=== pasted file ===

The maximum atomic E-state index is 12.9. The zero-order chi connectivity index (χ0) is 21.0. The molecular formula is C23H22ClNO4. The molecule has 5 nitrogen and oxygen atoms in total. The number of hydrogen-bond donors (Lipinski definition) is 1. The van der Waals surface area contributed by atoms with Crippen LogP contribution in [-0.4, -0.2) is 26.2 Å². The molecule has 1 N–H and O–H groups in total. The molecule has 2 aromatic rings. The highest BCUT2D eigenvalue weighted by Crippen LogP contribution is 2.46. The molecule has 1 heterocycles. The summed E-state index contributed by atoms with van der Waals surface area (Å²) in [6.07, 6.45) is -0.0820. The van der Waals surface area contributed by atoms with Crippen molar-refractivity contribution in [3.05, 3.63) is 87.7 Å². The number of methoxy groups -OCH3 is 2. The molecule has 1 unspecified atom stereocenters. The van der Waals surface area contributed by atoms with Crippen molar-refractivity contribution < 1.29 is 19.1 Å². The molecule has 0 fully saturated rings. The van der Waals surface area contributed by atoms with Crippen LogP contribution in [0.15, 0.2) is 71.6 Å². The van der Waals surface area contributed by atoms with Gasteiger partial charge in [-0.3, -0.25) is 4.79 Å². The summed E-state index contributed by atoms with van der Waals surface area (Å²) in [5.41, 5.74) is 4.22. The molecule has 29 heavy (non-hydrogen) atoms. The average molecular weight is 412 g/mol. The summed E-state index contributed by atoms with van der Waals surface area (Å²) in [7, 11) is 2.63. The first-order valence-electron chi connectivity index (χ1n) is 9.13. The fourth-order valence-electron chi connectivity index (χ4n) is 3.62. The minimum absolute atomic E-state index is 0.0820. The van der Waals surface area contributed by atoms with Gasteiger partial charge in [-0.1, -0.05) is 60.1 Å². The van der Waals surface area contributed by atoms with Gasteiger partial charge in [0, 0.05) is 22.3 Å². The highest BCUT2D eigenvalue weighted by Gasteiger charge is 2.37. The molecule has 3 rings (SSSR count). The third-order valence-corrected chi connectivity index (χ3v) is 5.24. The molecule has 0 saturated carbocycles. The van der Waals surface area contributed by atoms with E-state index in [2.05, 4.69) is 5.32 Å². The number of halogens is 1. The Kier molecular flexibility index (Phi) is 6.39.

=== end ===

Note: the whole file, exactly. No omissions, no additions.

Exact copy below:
The maximum atomic E-state index is 12.9. The zero-order chi connectivity index (χ0) is 21.0. The molecular formula is C23H22ClNO4. The molecule has 5 nitrogen and oxygen atoms in total. The number of hydrogen-bond donors (Lipinski definition) is 1. The van der Waals surface area contributed by atoms with Crippen LogP contribution in [-0.4, -0.2) is 26.2 Å². The molecule has 1 N–H and O–H groups in total. The molecule has 2 aromatic rings. The highest BCUT2D eigenvalue weighted by Crippen LogP contribution is 2.46. The molecule has 1 heterocycles. The summed E-state index contributed by atoms with van der Waals surface area (Å²) in [6.07, 6.45) is -0.0820. The van der Waals surface area contributed by atoms with Crippen molar-refractivity contribution in [3.05, 3.63) is 87.7 Å². The number of methoxy groups -OCH3 is 2. The molecule has 1 unspecified atom stereocenters. The van der Waals surface area contributed by atoms with Crippen molar-refractivity contribution < 1.29 is 19.1 Å². The molecule has 0 fully saturated rings. The van der Waals surface area contributed by atoms with Crippen LogP contribution in [0.15, 0.2) is 71.6 Å². The van der Waals surface area contributed by atoms with Gasteiger partial charge in [-0.3, -0.25) is 4.79 Å². The summed E-state index contributed by atoms with van der Waals surface area (Å²) in [5.41, 5.74) is 4.22. The molecule has 29 heavy (non-hydrogen) atoms. The average molecular weight is 412 g/mol. The summed E-state index contributed by atoms with van der Waals surface area (Å²) in [7, 11) is 2.63. The first-order valence-electron chi connectivity index (χ1n) is 9.13. The fourth-order valence-electron chi connectivity index (χ4n) is 3.62. The minimum absolute atomic E-state index is 0.0820. The van der Waals surface area contributed by atoms with Gasteiger partial charge in [-0.1, -0.05) is 60.1 Å². The van der Waals surface area contributed by atoms with Gasteiger partial charge in [0, 0.05) is 22.3 Å². The highest BCUT2D eigenvalue weighted by Gasteiger charge is 2.37. The molecule has 3 rings (SSSR count). The third-order valence-corrected chi connectivity index (χ3v) is 5.24. The molecule has 0 saturated carbocycles. The van der Waals surface area contributed by atoms with E-state index in [2.05, 4.69) is 5.32 Å². The number of halogens is 1. The Kier molecular flexibility index (Phi) is 6.39.